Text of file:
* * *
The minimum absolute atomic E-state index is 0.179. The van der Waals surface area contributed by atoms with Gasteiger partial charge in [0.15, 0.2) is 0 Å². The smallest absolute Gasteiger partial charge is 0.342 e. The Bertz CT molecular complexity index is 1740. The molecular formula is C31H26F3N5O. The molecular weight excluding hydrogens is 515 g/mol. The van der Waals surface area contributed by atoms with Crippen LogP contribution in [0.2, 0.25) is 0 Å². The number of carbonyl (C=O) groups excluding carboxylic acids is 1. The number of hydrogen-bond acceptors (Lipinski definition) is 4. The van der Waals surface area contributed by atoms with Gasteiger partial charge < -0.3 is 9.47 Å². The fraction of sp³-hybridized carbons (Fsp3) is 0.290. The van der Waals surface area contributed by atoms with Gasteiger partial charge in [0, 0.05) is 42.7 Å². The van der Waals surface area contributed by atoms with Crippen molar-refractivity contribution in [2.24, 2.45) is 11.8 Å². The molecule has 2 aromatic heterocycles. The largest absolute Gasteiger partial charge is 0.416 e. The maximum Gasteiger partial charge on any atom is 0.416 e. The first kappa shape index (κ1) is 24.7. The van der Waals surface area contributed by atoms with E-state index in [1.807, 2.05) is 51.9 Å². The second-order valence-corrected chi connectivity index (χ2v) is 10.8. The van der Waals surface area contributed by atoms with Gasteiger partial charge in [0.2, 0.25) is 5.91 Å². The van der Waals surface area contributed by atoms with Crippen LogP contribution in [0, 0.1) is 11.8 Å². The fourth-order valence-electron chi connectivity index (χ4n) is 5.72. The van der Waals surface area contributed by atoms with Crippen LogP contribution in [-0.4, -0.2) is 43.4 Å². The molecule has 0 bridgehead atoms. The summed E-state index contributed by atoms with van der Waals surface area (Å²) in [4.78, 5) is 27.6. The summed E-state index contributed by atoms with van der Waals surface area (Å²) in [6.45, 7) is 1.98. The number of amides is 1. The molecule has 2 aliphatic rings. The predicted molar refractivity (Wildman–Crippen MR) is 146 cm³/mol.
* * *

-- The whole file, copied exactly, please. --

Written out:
The minimum absolute atomic E-state index is 0.179. The van der Waals surface area contributed by atoms with Gasteiger partial charge in [0.15, 0.2) is 0 Å². The smallest absolute Gasteiger partial charge is 0.342 e. The Bertz CT molecular complexity index is 1740. The molecular formula is C31H26F3N5O. The molecular weight excluding hydrogens is 515 g/mol. The van der Waals surface area contributed by atoms with Crippen LogP contribution in [0.2, 0.25) is 0 Å². The number of carbonyl (C=O) groups excluding carboxylic acids is 1. The number of hydrogen-bond acceptors (Lipinski definition) is 4. The van der Waals surface area contributed by atoms with Gasteiger partial charge < -0.3 is 9.47 Å². The fraction of sp³-hybridized carbons (Fsp3) is 0.290. The van der Waals surface area contributed by atoms with Gasteiger partial charge in [0, 0.05) is 42.7 Å². The van der Waals surface area contributed by atoms with Crippen molar-refractivity contribution in [2.24, 2.45) is 11.8 Å². The molecule has 2 aromatic heterocycles. The largest absolute Gasteiger partial charge is 0.416 e. The maximum Gasteiger partial charge on any atom is 0.416 e. The first kappa shape index (κ1) is 24.7. The van der Waals surface area contributed by atoms with E-state index in [1.807, 2.05) is 51.9 Å². The second-order valence-corrected chi connectivity index (χ2v) is 10.8. The van der Waals surface area contributed by atoms with Gasteiger partial charge in [0.2, 0.25) is 5.91 Å². The van der Waals surface area contributed by atoms with Crippen LogP contribution in [0, 0.1) is 11.8 Å². The fourth-order valence-electron chi connectivity index (χ4n) is 5.72. The van der Waals surface area contributed by atoms with Crippen LogP contribution in [-0.4, -0.2) is 43.4 Å². The molecule has 0 bridgehead atoms. The summed E-state index contributed by atoms with van der Waals surface area (Å²) in [4.78, 5) is 27.6. The summed E-state index contributed by atoms with van der Waals surface area (Å²) in [6.45, 7) is 1.98. The number of amides is 1. The molecule has 2 aliphatic rings. The predicted molar refractivity (Wildman–Crippen MR) is 146 cm³/mol.